n Child Abuse Research in South Africa - The influence of child neglect on language development
|Article Title||The influence of child neglect on language development|
|© Publisher:||South African Society on the Abuse of Children (SAPSAC)|
|Journal||Child Abuse Research in South Africa|
|Author||C.S. Du Preez, H. Naude and E. Pretorius|
|Publication Date||Jan 2004|
|Pages||25 - 30|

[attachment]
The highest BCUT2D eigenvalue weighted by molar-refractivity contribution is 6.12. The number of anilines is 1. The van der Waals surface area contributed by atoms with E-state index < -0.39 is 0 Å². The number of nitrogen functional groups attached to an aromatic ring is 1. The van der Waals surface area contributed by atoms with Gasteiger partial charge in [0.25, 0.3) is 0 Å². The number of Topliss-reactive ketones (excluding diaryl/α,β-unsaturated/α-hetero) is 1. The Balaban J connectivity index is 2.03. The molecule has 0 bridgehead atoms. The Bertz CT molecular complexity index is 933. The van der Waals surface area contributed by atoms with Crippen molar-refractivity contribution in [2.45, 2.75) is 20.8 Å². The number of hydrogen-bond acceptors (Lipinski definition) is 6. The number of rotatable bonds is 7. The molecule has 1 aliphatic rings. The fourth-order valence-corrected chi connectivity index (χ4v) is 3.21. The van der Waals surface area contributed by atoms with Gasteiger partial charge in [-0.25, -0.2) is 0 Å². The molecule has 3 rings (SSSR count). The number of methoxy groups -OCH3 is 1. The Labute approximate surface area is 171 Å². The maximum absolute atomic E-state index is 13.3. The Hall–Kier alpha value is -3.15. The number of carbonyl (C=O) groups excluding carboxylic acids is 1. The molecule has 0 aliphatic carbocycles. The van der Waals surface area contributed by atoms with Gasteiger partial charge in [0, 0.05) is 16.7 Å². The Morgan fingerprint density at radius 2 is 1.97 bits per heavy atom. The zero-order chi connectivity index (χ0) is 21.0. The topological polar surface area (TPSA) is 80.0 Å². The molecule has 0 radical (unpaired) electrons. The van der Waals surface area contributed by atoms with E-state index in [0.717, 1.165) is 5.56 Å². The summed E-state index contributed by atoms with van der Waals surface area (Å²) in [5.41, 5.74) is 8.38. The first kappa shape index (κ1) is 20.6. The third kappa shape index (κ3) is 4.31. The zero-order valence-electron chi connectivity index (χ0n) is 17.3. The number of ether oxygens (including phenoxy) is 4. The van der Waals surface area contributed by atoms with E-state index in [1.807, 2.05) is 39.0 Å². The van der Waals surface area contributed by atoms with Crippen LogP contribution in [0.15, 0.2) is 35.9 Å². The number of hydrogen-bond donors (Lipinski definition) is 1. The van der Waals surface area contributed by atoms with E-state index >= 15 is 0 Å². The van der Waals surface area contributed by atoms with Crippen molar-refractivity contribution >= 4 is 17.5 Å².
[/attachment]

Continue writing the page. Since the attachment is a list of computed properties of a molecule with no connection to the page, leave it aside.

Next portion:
This article aims to explore the influence of neglect on language development. Neglect of children does not only pose a social problem for governments and institutions that need to create facilities to care for children but also has an impact on the intellectual functioning of children. Language capabilities, in particular, play an important role in intellectual development, attention and readiness to learn, socio-emotional development, behavioural issues, and academic achievement. Research studies over the years have attempted to demonstrate a relationship between child neglect and developmental delay, including delays in language development. In this study, the influence of neglect on language development was investigated using a sample of children who were admitted during the period October 2001 to October 2002 to a Place of Safety in Pretoria, South Africa. Only children who were exposed to neglect were included in the sample (n = 38), and IQ testing was performed, using the Revised (SSAIS-R) as research instrument. Most respondents (57.9%) performed below average on the Full Scale, while 60.5% performed below average on the Verbal Scale. Subtest Comprehension of the Verbal Scale seems to be the least affected, while subtests Number Problems and Story Memory were the worst affected. These results may be linked to verbal neglect at home, where the parents or caregivers did not adequately communicate with the children when they were small. We argue that the results from this study provide evidence that neglected children have a verbal disadvantage because of lack of interaction and communication between parents or caregivers. Neglected children's language capability is therefore inadequately developed, and this impacts on intellectual development, attention and readiness to learn, socio-emotional development, behavioural issues, and academic achievement.
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